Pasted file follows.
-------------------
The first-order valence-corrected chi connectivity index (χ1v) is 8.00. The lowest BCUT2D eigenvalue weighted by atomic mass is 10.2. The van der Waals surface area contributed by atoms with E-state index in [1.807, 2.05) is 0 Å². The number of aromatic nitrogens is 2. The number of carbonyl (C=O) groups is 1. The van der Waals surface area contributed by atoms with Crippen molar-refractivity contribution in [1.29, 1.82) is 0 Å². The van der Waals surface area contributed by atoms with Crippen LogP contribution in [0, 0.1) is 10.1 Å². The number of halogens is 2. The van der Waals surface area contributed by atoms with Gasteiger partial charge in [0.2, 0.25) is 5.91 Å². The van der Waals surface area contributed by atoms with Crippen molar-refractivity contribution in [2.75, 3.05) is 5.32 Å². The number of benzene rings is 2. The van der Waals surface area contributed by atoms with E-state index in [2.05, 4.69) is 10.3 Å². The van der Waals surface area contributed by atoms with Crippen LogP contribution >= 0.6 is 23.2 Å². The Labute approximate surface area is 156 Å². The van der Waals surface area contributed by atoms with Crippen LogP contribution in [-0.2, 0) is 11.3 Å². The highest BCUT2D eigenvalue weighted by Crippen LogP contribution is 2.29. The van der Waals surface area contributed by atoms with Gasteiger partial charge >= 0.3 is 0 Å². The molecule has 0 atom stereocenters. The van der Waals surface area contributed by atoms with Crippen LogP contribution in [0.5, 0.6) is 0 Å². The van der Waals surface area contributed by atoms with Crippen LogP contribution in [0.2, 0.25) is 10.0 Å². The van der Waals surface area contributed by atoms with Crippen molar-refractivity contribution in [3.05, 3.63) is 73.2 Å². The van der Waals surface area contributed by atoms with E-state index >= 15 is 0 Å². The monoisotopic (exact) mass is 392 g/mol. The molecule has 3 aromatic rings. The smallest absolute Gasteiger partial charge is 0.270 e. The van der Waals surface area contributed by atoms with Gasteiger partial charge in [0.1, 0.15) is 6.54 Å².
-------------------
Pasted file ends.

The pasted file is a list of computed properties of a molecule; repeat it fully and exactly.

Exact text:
The first-order valence-corrected chi connectivity index (χ1v) is 8.00. The lowest BCUT2D eigenvalue weighted by atomic mass is 10.2. The van der Waals surface area contributed by atoms with E-state index in [1.807, 2.05) is 0 Å². The number of aromatic nitrogens is 2. The number of carbonyl (C=O) groups is 1. The van der Waals surface area contributed by atoms with Crippen molar-refractivity contribution in [1.29, 1.82) is 0 Å². The van der Waals surface area contributed by atoms with Crippen LogP contribution in [0, 0.1) is 10.1 Å². The number of halogens is 2. The van der Waals surface area contributed by atoms with Gasteiger partial charge in [0.2, 0.25) is 5.91 Å². The van der Waals surface area contributed by atoms with Crippen molar-refractivity contribution in [2.75, 3.05) is 5.32 Å². The number of benzene rings is 2. The van der Waals surface area contributed by atoms with E-state index in [2.05, 4.69) is 10.3 Å². The van der Waals surface area contributed by atoms with Crippen LogP contribution >= 0.6 is 23.2 Å². The Labute approximate surface area is 156 Å². The van der Waals surface area contributed by atoms with Crippen LogP contribution in [-0.2, 0) is 11.3 Å². The highest BCUT2D eigenvalue weighted by Crippen LogP contribution is 2.29. The van der Waals surface area contributed by atoms with Gasteiger partial charge >= 0.3 is 0 Å². The molecule has 0 atom stereocenters. The van der Waals surface area contributed by atoms with Crippen LogP contribution in [0.5, 0.6) is 0 Å². The van der Waals surface area contributed by atoms with Crippen LogP contribution in [0.2, 0.25) is 10.0 Å². The van der Waals surface area contributed by atoms with Crippen molar-refractivity contribution in [3.05, 3.63) is 73.2 Å². The van der Waals surface area contributed by atoms with E-state index >= 15 is 0 Å². The monoisotopic (exact) mass is 392 g/mol. The molecule has 3 aromatic rings. The smallest absolute Gasteiger partial charge is 0.270 e. The van der Waals surface area contributed by atoms with Gasteiger partial charge in [0.1, 0.15) is 6.54 Å².